Regenerative Beef Gets a Boost from California Universities | Civil Eats

Regenerative Beef Gets a Boost from California Universities

The U.C. system is using its purchasing power to buy grass-fed meat from local ranchers for its 10 universities and five medical centers.

Cattle graze along the California coast. (Photo credit: Denise Taylor, Getty Images)

It’s no wonder that hospital food gets a bad rap, says Santana Diaz, executive chef at the University of California Davis Medical Center, a sprawling, 142-acre campus located in Sacramento, California. As a seeming compromise between nutrition and institutional efficiency, food has long been dished up as an afterthought to patient care. “That was never the focus of hospitals,” he adds.

But for Diaz, good food is key to good health. Since taking the helm of the facility’s nutrition and dining services in 2018, he has worked to revamp the cuisine, including sourcing almost half of ingredients from farms and ranches within a 250-mile radius of the Sacramento Valley. Food grown in local fields, orchards, and pastures with healthy soil management practices simply make for healthier, more nutritious, and more flavorful meals, he says—the perfect ingredients for changing the “stigma” associated with hospital fare.

Diaz is not alone in making this shift, but he may be ahead of the game. In 2022, the University of California (U.C.) system—a network of 10 campuses and five medical centers—committed to supporting regenerative farming as part of U.C. President Michael Drake’s vision to mitigate the effects of climate change and drive a more equitable food system. And as an advisor to an initiative lead by the nonprofit organization Roots of Change, Diaz is helping to steer the larger institution toward local agriculture—through the system-wide procurement of regeneratively ranched beef.

Santana Diaz, Executive Chef, UC Davis Med Center. (Photo courtesy of Roots of Change)

Santana Diaz, Executive Chef, U.C. Davis Med Center. (Photo courtesy of Roots of Change)

The term, a general reference to pasture management that prioritizes soil health and perennial plants by grazing livestock through rotated paddocks, encompasses a set of practices that advocates say results in healthier animals and pastures. Research also shows that beef from cattle raised strictly on grass is more nutritious than conventional beef, although it’s not yet clear how regenerative practices may impact those findings.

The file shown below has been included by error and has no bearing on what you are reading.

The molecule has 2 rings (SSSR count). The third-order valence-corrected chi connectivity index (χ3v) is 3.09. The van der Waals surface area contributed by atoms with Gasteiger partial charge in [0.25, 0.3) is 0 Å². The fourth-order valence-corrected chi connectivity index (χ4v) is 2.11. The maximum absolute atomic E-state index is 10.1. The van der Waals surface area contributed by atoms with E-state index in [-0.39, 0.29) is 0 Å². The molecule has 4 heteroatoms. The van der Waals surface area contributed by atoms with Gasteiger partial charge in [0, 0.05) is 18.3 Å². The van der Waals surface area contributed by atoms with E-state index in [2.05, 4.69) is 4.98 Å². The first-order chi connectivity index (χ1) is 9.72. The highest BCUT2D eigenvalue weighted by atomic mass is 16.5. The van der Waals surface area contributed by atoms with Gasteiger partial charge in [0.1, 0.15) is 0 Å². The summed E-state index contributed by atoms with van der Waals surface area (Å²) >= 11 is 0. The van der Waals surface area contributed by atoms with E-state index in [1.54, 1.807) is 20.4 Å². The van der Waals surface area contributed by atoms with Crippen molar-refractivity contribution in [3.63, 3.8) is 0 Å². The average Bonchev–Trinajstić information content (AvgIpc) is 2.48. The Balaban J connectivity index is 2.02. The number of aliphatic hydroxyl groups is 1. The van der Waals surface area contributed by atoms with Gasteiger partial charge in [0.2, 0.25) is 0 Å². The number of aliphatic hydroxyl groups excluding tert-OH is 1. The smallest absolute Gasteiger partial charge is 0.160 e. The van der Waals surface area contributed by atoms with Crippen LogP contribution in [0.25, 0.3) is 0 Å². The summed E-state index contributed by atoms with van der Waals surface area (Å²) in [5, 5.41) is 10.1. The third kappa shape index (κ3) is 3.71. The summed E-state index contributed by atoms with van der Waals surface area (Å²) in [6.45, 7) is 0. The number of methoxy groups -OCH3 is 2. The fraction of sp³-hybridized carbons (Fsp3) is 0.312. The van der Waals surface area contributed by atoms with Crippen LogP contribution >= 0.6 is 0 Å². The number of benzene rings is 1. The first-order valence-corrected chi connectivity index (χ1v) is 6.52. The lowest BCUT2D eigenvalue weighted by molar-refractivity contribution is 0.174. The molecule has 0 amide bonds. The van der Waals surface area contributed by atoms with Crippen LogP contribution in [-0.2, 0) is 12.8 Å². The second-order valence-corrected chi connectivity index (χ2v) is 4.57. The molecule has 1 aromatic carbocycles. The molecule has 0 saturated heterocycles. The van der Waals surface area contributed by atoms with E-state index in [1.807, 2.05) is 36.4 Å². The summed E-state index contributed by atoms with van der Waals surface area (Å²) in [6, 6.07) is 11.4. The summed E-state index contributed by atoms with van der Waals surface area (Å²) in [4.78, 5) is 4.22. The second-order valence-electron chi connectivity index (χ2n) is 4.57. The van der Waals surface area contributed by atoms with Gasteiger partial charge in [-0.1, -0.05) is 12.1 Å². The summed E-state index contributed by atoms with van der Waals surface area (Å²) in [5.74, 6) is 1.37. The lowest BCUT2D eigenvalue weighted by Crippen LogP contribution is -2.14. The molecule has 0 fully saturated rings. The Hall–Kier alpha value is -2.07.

Cumulatively, the U.C. dining system serves more than 600,000 meals a day during the academic year. By ensuring reliable demand for regeneratively raised meat, proponents of the system’s new procurement pledge see the sizable volume giving the state’s independent ranchers and rural economy a huge boost, and bolstering the local and regional meat supply chain.

It’s a tall order, but Diaz knows the sway that comes with institutional demand. The former executive chef at the Sacramento Kings’ Golden 1 Center and the San Francisco 49ers’ Levi’s Stadium is also a founding member of Beef2Institution, a non-profit program helping K-12 schools, hospitals, and sports venues in California source beef from local, family-owned ranches.

Institutions are the perfect outlet, says Diaz, for ground, braising, and stewing meat and the other lower-value, secondary cuts that make up nearly two-thirds of every beef carcass. So featuring hamburgers, boneless short ribs, and carne asada as part of a local farm-to-fork menu offers nearby ranchers a prime bread-and-butter opportunity, he says—all the while exposing a captive audience to the value of beef raised on regenerative pasture.

“Obviously, we’re not going to change patient behavior . . . in [one] hospital stay.”

“Obviously, we’re not going to change patient behavior . . . in [one] hospital stay,” Diaz notes. But because diet plays a major role in raising the risk of heart disease, diabetes, and other chronic conditions, there’s huge merit, he adds, in educating them about preventative and nutritional approaches to health management.